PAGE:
At a town hall event on Sunday in San Mateo County, Calif., Rep. Jackie Speier (D) broke from the question-and-answer format to ask a specially invited guest to stand up and talk.
"She speaks to the real life experience of people and I think sometimes we forget what the real life experiences are," the congresswoman said. Mary Duffy then took the microphone to explain why she is passionate about health care reform.
"In the past 20 years I've been a small business owner and I've been through breast cancer three times," Duffy said, "and I can tell you right now that the challenge of trying to find insurance was worse than going through any of the cancer treatment that I went through."
The Huffington Post interviewed Duffy last week as part of our series on regular people dealing with unemployment and lack of health care. Afterwards, Speier's office, with whom Duffy had previously communicated about her situation, asked her to speak at the town hall.
Duffy explained that she was only able to get an insurance policy nine years after her first bout with cancer, and that she'd gone without from 1992 to 1997. Within six months of obtaining a policy, she was diagnosed again. She said her insurance company claimed she'd known she had cancer when she signed up -- and immediately tried to get rid of her (it failed). After her third diagnosis in 2005, Duffy said her treatments left her too exhausted to continue running her small business, which provided food service consulting to colleges and universities.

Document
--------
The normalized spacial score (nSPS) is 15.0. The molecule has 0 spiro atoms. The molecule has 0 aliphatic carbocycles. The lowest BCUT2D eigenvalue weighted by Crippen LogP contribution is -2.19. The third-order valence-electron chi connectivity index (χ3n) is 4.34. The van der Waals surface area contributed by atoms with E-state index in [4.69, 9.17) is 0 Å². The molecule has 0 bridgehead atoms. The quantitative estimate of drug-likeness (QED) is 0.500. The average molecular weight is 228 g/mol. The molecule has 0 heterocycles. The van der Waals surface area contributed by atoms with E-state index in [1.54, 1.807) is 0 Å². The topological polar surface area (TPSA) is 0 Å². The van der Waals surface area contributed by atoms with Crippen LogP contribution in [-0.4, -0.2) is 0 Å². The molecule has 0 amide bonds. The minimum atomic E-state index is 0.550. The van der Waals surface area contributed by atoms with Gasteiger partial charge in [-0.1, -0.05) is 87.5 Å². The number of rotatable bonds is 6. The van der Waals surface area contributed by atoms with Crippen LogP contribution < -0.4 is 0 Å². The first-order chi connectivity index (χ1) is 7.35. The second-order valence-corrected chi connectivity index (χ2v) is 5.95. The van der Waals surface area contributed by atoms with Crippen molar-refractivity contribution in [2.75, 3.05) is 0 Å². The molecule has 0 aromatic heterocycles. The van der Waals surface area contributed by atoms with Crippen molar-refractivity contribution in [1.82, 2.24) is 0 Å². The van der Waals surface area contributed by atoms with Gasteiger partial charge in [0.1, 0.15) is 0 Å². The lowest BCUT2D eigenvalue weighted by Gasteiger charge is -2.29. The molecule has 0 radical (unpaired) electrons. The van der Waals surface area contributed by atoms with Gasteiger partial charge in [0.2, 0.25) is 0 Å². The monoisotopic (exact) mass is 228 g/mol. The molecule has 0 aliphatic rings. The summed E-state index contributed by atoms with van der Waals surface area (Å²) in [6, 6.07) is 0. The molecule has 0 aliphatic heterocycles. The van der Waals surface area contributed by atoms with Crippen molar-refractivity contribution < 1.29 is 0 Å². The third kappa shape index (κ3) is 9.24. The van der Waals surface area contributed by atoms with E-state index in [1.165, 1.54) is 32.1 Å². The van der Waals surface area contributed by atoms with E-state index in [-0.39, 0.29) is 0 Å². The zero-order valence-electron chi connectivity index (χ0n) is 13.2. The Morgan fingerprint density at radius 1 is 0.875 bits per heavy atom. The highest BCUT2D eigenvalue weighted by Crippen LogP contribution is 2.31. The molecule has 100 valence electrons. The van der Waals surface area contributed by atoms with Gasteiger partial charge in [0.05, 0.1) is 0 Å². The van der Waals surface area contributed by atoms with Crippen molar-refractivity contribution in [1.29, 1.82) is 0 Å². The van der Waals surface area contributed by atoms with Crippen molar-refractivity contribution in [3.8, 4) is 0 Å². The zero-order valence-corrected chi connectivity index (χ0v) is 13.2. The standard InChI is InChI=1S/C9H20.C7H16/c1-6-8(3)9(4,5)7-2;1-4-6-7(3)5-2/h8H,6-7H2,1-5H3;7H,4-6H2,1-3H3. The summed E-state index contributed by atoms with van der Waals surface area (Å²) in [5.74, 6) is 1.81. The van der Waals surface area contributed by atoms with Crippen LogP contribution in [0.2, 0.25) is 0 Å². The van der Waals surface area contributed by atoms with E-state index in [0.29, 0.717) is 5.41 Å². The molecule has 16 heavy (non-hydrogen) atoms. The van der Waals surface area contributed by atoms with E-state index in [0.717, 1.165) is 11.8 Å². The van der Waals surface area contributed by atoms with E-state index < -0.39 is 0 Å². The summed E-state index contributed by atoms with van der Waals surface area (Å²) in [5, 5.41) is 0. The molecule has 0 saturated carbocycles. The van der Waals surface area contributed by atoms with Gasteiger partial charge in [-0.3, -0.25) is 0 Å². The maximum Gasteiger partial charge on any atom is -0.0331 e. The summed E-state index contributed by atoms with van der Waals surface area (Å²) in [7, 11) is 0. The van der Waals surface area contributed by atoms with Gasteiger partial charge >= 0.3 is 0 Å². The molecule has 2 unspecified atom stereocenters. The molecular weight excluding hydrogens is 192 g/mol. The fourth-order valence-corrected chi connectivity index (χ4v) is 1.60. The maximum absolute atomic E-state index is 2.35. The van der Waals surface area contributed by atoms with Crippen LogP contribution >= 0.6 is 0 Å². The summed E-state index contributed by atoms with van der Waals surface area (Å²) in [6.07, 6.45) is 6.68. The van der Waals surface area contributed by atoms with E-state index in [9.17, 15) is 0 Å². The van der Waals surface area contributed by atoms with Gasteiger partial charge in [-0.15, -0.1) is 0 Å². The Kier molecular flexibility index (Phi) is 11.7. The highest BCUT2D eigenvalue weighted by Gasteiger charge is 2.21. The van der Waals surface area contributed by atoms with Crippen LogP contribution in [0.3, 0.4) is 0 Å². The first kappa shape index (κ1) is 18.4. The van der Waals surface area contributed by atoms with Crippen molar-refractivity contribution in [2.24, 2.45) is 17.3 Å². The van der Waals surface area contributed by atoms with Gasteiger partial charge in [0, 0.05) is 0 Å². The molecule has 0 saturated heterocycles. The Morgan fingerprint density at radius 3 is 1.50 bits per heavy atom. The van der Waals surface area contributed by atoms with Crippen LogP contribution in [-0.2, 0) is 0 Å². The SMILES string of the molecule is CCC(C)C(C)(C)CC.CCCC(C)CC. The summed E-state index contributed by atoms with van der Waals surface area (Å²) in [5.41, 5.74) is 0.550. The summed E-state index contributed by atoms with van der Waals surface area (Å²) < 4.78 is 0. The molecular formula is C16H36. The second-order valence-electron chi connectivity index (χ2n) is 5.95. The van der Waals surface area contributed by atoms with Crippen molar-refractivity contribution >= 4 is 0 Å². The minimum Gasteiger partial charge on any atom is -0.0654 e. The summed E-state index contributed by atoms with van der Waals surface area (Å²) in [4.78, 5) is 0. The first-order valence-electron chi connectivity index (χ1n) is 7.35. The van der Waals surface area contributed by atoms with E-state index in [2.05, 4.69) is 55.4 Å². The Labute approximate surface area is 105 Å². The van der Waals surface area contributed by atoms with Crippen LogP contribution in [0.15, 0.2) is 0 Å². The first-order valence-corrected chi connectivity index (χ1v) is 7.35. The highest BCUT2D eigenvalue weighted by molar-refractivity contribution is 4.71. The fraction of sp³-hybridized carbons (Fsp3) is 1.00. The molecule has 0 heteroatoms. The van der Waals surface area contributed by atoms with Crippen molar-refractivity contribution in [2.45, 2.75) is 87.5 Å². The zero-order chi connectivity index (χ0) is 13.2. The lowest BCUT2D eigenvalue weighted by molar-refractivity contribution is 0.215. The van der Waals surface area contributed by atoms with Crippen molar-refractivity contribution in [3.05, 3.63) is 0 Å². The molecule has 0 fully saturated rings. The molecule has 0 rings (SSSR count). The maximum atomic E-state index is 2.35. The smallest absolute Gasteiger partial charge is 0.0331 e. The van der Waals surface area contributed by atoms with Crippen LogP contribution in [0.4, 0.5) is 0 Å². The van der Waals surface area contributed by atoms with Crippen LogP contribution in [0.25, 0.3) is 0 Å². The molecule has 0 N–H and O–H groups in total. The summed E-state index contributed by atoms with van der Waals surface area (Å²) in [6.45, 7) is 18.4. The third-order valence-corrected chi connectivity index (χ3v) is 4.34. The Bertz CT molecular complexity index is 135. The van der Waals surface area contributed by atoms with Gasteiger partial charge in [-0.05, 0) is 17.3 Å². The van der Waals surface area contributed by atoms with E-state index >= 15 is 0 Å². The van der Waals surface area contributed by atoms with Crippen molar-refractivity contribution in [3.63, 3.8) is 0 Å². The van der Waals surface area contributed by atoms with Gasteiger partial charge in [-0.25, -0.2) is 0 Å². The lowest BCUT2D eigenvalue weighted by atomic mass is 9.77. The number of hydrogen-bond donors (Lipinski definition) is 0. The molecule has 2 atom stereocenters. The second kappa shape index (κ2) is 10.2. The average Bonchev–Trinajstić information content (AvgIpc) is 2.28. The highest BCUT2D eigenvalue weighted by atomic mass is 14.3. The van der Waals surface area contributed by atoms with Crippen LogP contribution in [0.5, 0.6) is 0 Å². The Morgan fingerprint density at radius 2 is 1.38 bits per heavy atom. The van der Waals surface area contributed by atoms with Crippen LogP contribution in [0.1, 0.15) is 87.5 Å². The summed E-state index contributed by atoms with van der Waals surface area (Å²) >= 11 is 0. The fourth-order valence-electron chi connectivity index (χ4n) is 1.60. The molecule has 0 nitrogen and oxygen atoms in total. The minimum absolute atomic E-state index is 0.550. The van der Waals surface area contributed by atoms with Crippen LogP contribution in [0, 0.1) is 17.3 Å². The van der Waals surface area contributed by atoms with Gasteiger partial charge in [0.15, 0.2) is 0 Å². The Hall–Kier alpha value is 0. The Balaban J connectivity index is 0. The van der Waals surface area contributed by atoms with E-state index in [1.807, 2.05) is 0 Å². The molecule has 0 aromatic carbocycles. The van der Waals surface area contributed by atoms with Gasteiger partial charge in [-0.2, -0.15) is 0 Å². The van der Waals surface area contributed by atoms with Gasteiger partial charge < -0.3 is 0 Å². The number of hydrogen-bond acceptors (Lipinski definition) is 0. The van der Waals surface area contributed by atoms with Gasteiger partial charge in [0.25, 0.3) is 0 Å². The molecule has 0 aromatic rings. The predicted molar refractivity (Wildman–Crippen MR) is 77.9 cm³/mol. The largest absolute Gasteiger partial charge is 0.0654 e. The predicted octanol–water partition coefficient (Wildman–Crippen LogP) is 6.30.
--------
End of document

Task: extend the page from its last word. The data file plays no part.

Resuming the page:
"In 2007 I was really lucky, took a job with a big company in my industry. It was great. My insurance premium went down from $800 a month to $110," she told the crowd. "I thought I had died and gone to heaven. It was great until I was laid off.
"Now I'm on the end of my COBRA, coming up in December. I haven't been able to find work again. And I'm not even going to try to look for medical insurance when that runs out in December because I simply know I won't be able to get it unless we pass this kind of reform."
Duffy said she was swarmed after the event ended.
"'Thank you for standing up there and telling your story,'" people told her. "There was a very articulate nurse practitioner and she grabbed me and said, 'I just wanted to thank you, that's all.' I don't know who it was...a lot of people came up and told me about problems with cancers in their family."
Duffy said it took an hour and a half to get to her car after the event, even though it was only a block away.
"Our nation needs more Mary Duffys -- an entrepreneur, active in her community and willing to tell her intensely personal story to help others," Speier said in a statement. "Now, through no fault of her own, she is faced with the prospect of battling cancer with no job and no health insurance. Mary Duffy is exactly the reason we desperately need health care reform in
Watch video of the town hall at www.montarafog.com. Duffy speaks from roughly 51:40 to 56:30 in the video.
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